Another year, another stockholders meeting. Another exercise in that dissonance between being able to own a piece of a corporation in America, while being treated as an inconvenience, and dismissed – unless a question is innocuous and positive. One key to wealth generation with the US has been investing in publicly traded corporations. That continues to be possible, but as wealth inequality grows, as companies hide their finances, and as “they who has the gold makes the rules”, it becomes harder to see that the same benefits apply. I just attended the Annual Stockholders’ Meeting for MicroVision (MVIS) and continue to find myself equally fascinated by the possibilities while cautioned by several realities. (I congratulate their graphic designer. This year the poster had proper punctuation, though the presentation did not.)
My book, Dream. Invest. Live. was published so long ago that it is easy to forget that this blog is based on that book. Books are static. Personal finance is dynamic, hence this blog. As I prepare to write the sequel (something this blog is enabling), I wonder if that dynamic has shifted too much.
Paradoxically, even though information flows more freely because of the internet, the Internet Bubble, Enron, and the Great Recession (the Second Great Depression) inspired reforms that throttled information flow. If something is made public, it is readily available around the world. Unfortunately, in an attempt to level the “playing field” (as if this was a game) full disclosure requirements and forward looking statement caveats have provided management tools and excuses/reasons to conceal a company’s plans, operational information, and financial expectations from its owners – seemingly unless those owners are officers or managers. In a very well executed presentation of MicroVision’s prospects there were few quantitative facts, not even of publicly released financial data. If the company had proved the value of such secrecy by becoming profitable, it would be easier to believe the reticence was worthy. Competition sensitivity is real, but that reticence can be hard to distinguish from deciding not to mention mistakes.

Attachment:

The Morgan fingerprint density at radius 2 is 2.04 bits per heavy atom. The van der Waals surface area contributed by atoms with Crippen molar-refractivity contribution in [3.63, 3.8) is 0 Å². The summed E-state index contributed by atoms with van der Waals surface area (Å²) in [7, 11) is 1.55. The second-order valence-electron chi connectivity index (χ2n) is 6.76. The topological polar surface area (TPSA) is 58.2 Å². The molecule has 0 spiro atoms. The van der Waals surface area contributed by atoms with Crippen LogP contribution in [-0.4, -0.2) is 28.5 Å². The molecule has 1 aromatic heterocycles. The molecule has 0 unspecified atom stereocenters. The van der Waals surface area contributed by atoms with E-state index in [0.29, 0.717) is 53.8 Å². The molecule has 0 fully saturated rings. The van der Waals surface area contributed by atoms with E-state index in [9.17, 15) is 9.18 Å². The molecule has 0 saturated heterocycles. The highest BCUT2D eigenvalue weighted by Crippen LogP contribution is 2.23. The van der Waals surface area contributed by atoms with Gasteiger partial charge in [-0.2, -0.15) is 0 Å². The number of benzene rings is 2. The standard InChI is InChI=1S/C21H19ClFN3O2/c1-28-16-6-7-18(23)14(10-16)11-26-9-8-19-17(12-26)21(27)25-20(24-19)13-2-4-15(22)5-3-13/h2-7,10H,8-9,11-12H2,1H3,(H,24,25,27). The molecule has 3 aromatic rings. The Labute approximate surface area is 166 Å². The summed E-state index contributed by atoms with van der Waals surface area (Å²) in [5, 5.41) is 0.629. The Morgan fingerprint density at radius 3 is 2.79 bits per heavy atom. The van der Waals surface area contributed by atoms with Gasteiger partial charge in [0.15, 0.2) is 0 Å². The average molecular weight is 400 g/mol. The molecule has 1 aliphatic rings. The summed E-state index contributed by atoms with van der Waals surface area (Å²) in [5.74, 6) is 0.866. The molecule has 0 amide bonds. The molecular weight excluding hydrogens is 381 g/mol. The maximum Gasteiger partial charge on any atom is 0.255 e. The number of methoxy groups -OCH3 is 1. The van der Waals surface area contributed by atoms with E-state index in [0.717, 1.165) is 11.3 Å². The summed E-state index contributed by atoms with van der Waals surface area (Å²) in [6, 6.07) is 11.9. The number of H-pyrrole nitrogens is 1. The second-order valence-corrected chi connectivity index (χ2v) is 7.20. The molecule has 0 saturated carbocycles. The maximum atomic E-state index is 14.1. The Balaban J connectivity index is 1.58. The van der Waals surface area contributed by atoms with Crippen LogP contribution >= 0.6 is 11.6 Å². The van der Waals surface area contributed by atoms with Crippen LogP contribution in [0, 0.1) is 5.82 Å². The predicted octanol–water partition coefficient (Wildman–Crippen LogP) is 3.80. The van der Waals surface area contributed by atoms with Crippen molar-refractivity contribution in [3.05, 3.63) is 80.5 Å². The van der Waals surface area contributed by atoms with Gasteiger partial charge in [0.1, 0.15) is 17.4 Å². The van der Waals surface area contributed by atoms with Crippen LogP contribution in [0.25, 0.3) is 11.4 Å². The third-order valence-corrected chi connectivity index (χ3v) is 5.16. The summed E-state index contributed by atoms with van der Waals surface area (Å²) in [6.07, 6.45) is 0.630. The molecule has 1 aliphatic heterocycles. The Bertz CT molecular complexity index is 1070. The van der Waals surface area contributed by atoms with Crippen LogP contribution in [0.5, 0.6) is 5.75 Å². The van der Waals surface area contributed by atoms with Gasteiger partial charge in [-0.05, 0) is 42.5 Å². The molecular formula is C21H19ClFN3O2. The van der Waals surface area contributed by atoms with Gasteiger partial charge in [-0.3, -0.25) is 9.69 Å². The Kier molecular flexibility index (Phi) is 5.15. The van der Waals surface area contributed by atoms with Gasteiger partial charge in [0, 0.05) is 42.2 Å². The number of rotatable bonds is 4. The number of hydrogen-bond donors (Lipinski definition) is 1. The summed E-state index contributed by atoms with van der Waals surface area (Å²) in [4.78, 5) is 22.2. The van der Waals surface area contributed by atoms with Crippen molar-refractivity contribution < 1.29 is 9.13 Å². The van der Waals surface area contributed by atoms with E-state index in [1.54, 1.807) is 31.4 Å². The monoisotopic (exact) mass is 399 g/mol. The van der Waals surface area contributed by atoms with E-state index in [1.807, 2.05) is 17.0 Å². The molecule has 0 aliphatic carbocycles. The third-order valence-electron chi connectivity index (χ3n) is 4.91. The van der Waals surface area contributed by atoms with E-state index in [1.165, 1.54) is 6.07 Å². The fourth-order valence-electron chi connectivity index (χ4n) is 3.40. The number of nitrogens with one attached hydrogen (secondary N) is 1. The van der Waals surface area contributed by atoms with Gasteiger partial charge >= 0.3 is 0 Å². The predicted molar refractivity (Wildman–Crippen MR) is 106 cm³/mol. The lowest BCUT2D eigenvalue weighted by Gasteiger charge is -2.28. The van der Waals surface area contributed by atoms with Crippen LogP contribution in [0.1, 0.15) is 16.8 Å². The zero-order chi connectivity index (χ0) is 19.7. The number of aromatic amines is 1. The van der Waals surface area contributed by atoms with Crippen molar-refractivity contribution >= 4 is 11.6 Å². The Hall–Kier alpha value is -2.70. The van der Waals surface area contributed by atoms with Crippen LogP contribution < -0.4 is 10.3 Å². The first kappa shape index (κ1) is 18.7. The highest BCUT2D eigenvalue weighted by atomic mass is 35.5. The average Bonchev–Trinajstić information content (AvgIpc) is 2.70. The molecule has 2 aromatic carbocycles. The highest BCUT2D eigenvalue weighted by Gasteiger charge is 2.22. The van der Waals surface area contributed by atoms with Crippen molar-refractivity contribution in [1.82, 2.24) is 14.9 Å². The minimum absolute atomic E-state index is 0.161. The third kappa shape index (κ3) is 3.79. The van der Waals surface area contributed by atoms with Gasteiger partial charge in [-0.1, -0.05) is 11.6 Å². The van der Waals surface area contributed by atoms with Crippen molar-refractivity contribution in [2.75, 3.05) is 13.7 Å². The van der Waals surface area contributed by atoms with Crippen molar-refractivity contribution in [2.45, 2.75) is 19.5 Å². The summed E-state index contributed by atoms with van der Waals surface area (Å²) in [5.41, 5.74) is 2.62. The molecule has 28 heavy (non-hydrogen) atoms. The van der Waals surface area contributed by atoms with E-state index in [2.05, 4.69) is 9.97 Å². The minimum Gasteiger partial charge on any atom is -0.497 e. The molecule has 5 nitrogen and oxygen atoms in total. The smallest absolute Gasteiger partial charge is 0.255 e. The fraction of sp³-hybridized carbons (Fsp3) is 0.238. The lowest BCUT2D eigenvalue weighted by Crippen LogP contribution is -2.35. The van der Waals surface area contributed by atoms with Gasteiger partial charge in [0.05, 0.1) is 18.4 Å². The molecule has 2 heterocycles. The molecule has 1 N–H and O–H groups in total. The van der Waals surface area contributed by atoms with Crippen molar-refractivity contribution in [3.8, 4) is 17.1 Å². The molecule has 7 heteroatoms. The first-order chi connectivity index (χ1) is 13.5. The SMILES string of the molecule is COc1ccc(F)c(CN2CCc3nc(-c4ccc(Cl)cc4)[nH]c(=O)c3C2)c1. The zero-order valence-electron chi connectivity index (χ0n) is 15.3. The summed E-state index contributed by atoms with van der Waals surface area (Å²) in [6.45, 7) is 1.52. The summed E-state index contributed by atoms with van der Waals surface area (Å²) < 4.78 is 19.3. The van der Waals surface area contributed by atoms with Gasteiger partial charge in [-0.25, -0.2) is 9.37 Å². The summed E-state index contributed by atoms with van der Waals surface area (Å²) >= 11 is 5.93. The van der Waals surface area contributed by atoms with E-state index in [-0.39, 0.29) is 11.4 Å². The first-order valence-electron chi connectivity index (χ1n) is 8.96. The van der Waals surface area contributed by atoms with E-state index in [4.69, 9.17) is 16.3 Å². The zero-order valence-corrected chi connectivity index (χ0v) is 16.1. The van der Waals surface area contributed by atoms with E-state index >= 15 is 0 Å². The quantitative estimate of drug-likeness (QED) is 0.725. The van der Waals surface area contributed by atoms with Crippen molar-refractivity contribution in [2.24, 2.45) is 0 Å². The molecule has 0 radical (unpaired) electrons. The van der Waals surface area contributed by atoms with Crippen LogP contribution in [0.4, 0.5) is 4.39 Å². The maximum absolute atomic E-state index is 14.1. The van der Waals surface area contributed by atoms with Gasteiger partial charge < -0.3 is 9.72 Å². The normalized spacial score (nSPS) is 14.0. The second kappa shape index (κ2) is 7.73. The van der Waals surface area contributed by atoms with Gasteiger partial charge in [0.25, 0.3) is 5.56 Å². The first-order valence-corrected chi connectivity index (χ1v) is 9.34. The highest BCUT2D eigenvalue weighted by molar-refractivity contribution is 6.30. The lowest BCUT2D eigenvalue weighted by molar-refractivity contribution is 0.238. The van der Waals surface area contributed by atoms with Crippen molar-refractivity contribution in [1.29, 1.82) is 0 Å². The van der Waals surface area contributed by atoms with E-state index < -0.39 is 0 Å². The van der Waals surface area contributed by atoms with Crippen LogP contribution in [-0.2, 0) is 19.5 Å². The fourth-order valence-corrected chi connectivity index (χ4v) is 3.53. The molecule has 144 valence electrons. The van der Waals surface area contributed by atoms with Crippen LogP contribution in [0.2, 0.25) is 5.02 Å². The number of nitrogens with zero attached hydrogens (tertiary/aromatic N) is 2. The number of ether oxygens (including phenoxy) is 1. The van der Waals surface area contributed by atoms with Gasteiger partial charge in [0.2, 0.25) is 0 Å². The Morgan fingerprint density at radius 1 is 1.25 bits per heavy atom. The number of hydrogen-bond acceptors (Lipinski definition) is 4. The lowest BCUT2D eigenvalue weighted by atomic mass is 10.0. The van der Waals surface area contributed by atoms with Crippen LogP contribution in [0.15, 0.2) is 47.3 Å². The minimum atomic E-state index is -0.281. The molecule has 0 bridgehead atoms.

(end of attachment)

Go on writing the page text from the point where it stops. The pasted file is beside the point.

Personal finance benefits from a person being interested in their finances. Prudent investing benefits from personal research. As research becomes more difficult for an individual, successful investing becomes more difficult. The simpler, more conservative alternatives continue to exist, e.g. no-load index funds; but the more aggressive alternatives become less attractive. If individual investing is only practical to those who have large net worth, then it becomes less possible for people with low net worth to significantly increase their net worth. Wealth inequality expands.
I’ve experienced the ability to grow a portfolio from a few hundred dollars to a over a million through prudent investing, a diversified portfolio, a modicum of research, and frugal living. Hence, my first retirement at 38 years old. Hence, friends encouraging me to write my book on personal finance for frugal folk. It may be possible to do that again, but I’m not so sure, anymore.
Companies seem to be more reticent, and more likely to use tax havens, and to use cash for financial investments rather than investing in research and development. Within the last two decades, automated trading has expanded from a few programs deciding what to trade, to advantages measured in nano-seconds and an emphasis on prices, hedging, and momentum instead of company fundamentals, strategies, and managerial effectiveness. Historically, shorts could be caught in a short-squeeze, an opportunity for longs to benefit from people who bet a stock would go down but instead went up. I hear echoes of investors looking forward to one, but shorting has become more popular and automated that effectively pessimism becomes more profitable.
I have yet to see the data, and it may not exist, but I wonder how much of the increase in market value is transferring to the majority. If the economic recovery feels uneven, is that one reason?
And yet, I continue to invest in the stock market. As my finances recover, I look forward to following my investing strategy: investing in small companies in disruptive technologies, and selling them after they’ve grown substantially. I continue to think that is possibly profitable for stocks like MVIS, AST, GERN, AMSC, and NPTN. (More about those in my Semi-Annual Portfolio Exercise, with a new one due at the end of this month.) Obfuscation, shorts, and computerized trading “should” not contain significant success. There remains the possibility that years of irrational pessimism about a stock can be followed by years of irrational optimism. I look forward to re-retiring.
I continue my journey from Middle Class to Millionaire to Muddling By, and appreciate you following my progress. There is enough uncertainty in the economy that any of my concerns can be negated by good news for my companies, positive financial reforms, or sadly another Great Recession. Considering history, the most likely future is one we can’t predict. Stay tuned.
For more about the specifics of the 2018 MicroVision stockholders’ meeting, go to Motley Fool, Investor Village, Silicon Investor, Reddit, or some combination. There, you’re likely to find other views and voices. Together we provide more than one perspective, and some do an excellent job at peering behind through the fog of obfuscation.